Thursday, July 20, 2006

Investing & Dollar Cost Averaging

With Dollar Cost Averaging, you want to invest a set amount of money over regular intervals of time so that the average cost of stock shares purchased will even out even through the stock market's peaks and troughs. When you invest with dollar cost averaging, your dollars will purchase fewer stock shares when the market is up and they will buy more stock shares when it's down.

Over the long run, it really doesn't matter when you start, just that you start to invest. Over a long period of time, it will make little difference whether the stock market was up or down when you began to invest. The stock market has averaged almost 10% growth since 1929, even when you include the sustained decline in 2000.

More additions with smaller amounts is a good way to invest with cost dollar averaging. Making monthly investments to your account allows you three times as many opportunities to benefit from favorable market swings as investing on a quarterly basis. It also provides you with three times as many chances to buy in a decreasing market. The more frequently you invest and the longer you keep investing with cost dollar averaging, the smoother the average-share-cost line becomes.

When investing with dollar cost averaging, a market decline can be a good thing because it can mean bargain prices for stocks. Unless you are selling shares, a fund's price quote in the daily paper is not relevant, so don't panic if the stock market is down. In fact, a stock market downturn provides the opportunity to invest in more shares at attractive prices that have the potential to grow in value when the market returns to an upward growth pattern. Remember that in order for dollar-cost averaging to work, you must be prepared to commit the financial resources and have the resolve to make the contributions on each appointed date over a long period of time.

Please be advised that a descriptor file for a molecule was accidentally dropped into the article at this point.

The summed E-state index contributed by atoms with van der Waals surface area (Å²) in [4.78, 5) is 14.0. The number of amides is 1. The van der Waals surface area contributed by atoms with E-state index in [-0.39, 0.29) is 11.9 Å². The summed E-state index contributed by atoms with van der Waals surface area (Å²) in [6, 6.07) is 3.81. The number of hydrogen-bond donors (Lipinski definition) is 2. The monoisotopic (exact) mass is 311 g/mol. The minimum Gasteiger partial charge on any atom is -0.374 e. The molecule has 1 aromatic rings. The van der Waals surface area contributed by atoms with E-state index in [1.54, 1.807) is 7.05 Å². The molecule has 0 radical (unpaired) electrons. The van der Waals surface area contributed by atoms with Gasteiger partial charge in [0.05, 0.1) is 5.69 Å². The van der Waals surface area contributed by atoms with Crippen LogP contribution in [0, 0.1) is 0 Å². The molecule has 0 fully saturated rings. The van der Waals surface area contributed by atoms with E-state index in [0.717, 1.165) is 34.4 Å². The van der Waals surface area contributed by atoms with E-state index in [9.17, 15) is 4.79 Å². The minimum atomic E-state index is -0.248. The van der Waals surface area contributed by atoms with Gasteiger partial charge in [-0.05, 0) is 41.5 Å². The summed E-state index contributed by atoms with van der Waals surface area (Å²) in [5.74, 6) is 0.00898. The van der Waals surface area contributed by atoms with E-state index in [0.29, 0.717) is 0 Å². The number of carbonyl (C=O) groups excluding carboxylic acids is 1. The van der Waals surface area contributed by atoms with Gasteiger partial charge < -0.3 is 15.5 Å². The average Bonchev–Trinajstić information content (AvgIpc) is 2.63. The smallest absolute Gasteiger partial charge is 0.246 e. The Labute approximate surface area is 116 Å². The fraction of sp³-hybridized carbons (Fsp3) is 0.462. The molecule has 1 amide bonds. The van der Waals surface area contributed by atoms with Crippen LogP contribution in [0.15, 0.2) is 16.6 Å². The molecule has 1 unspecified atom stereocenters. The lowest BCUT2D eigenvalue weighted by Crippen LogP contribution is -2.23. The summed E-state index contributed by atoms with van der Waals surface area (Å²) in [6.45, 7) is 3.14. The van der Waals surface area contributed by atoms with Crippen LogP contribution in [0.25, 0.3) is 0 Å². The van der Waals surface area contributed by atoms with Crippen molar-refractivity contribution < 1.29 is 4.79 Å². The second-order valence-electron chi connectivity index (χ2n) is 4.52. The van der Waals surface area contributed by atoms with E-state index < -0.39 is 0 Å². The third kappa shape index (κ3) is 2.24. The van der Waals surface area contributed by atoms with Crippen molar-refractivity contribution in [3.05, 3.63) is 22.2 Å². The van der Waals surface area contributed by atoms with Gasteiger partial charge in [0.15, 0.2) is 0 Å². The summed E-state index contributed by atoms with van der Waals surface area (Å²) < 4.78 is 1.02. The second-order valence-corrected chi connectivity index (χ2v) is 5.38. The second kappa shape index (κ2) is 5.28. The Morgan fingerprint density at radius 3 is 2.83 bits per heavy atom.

Investors should consider their ability to invest continuously during periods of fluctuating price levels and their tolerance for risk before deciding on an investment strategy, but dollar cost averaging is a quality way to invest for most people.

1 comment:

Mercedes Lopez said...

Just found your site, good info, it prompted me to think of my dollar cost averaging on my gas purchases. I buy gas once a week or every two weeks. I pretty much drive to work and back; not because of the price of gas but because I really don't find traveling around all that entertaining.

On the gas thing; my price has gone steadily up since I first started to keep track back in Dec. In my case I should have topped off gas every time I went since in the following week/s the price was actually up by a few cents in most cases; example may 2nd gas was at 3.03 when I bought gas on may 20th it was at 3.09.